The factory itself is a 1.9-million-square-foot building with 5.3 million square feet of operational space across three floors. The building is used by both Tesla and Panasonic. Tesla has 7,000 employees and Panasonic 5,000, but those numbers can go up or down, depending on production needs. Tesla Vice President Chris Lister, who manages the plant, told me that the building is only 30% complete. When it’s fully expanded, it will have a larger footprint than any other building in the world. I was given a tour of both the factory and the grounds. I incorrectly assumed the outside tour would by on foot, but – because of its massive size, I was driven around in a van and even that took a while.
Before the expansion, the factory is huge in both size and output. In November, Tesla CEO Elon Musk tweeted “Together with Panasonic Japan cell plants, Tesla/Panasonic partnership is producing 60% of global EV battery output!”
Batteries made of cells
Tesla makes the final batteries, but Panasonic makes the cells that provide the power. The assembled Model 3 battery is a relatively flat rectangle that stretches roughly from the backseat to the front of the car, mounted on the car’s undercarriage. It weighs about 1,000 pounds, which, according to Lister, provides a low center of gravity, which adds to the safety of the car.
The cells look like and are a bit larger than AA batteries. Depending on the car’s intended range between about 3,500 and 4,500 of these cells are sandwiched between cooling tubes and packed into a metal casing. The Panasonic cell plant is in the same massive building as the Tesla battery factory, to minimize the time and energy it takes to move the batteries between facilities. The plant has multiple levels of energy efficiency, including starting production on the top floor so the elevators need less power to bring their loads down to lower floors and, finally, out the door to a massive fleet of trucks that transport the batteries to Tesla’s car factory in Fremont.
Tesla doesn’t just make cars. It’s also in the solar energy business and it offers customers a “Power Wall” to store the energy produced by the sun so they can use it to power their homes and charge their cars at night. These Power Walls have similar battery packs as the cars, and they, too, are made at the Gigafactory. The factory also produces the electric motors, (Tesla calls them “drive units”) which are the equivalent to the engines in gasoline cars, only much smaller (about the size of a large watermelon), lighter and with far fewer moving parts and virtually no maintenance.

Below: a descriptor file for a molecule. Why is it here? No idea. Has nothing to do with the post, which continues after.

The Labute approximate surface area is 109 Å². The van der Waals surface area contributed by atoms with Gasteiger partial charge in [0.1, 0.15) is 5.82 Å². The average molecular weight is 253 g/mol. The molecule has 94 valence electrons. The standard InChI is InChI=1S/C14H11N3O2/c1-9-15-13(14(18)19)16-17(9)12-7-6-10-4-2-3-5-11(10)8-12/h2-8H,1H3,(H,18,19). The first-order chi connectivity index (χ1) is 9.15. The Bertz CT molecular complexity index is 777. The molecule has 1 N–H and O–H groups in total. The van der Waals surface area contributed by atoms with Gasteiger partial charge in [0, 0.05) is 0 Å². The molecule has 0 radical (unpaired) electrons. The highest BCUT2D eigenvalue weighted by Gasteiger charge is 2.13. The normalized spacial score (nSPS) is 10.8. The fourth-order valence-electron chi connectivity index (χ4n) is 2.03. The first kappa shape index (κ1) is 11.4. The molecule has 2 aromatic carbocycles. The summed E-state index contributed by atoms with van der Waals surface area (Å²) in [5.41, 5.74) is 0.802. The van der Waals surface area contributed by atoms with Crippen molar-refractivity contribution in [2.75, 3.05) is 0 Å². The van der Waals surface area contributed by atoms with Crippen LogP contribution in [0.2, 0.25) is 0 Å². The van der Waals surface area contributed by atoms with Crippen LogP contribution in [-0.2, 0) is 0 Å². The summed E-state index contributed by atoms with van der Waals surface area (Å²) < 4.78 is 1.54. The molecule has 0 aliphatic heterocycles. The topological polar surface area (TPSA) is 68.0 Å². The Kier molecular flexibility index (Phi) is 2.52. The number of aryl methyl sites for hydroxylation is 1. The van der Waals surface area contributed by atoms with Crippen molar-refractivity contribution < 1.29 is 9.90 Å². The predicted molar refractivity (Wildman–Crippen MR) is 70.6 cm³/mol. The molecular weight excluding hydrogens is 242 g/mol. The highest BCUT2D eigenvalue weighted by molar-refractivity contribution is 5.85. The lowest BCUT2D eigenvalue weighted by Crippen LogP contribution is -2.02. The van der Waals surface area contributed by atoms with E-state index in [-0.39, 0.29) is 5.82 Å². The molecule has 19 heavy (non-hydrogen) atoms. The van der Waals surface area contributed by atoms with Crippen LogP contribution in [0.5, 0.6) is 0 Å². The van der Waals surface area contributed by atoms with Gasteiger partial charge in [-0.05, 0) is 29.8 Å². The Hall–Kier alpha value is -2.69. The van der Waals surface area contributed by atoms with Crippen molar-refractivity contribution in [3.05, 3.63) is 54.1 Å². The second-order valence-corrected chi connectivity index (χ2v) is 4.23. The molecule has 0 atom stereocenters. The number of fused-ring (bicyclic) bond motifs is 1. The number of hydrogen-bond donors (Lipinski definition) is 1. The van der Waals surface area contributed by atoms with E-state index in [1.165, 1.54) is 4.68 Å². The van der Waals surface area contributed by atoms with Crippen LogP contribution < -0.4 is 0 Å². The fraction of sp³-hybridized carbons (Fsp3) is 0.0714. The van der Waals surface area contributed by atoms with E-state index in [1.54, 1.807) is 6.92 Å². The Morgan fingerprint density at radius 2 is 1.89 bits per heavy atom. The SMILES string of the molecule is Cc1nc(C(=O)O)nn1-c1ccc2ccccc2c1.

Even before my back-to-back visits to ChargePoint and the Gigafactory, I was sold on electric cars. But after learning a lot more about how batteries are made and how it is increasingly easy to charge them, I’m even more bullish, not just for Tesla but for all the automakers who are smart enough to wean themselves and their customers from fossil fuels toward the use of increasingly renewable electricity.
You can hear the interviews with Tesla’s VP Chris Lister and ChargePoint CEO Pasquale Romano at Larrysworld.com.
Larry Magid is a tech journalist and internet safety activist.]]>
The new entity will be called Raytheon Technologies when the deal closes in the first half of 2020, after United Technologies completes the separation of its Otis elevator and Carrier air-conditioner businesses, the companies said in a statement Sunday. While billed as a merger of equals, current United Technologies shareholders will own most of the company.
The combination “will define the future of aerospace and defense,” United Technologies Chief Executive Officer Greg Hayes said in the statement. The bigger company will combine United Technologies’ Pratt & Whitney F-35 fighter jet engines with Raytheon’s Patriot missile-defense products and expertise in areas such as radars, munitions and cybersecurity.
Douglas Rothacker, an analyst at Bloomberg Intelligence, noted that United Technologies makes both commercial and military engines, while Raytheon is focused most on defense.
“It’s largely a diversification play to build an absolute behemoth aerospace and defense contractor,” he said.
Hayes will hold the CEO job in the combined organization, while Raytheon CEO Thomas Kennedy will become the executive chairman. Hayes will ascend to both roles three years after the deal closes.
Under terms, Raytheon shareowners will receive 2.3348 shares in the combined company for each Raytheon share they hold. When the dust settles, shareholders of United Technologies will own approximately 57% of the new firm on a fully diluted basis while Raytheon’s will own approximately 43%. Raytheon will contribute seven of the 15 board positions, including the lead director.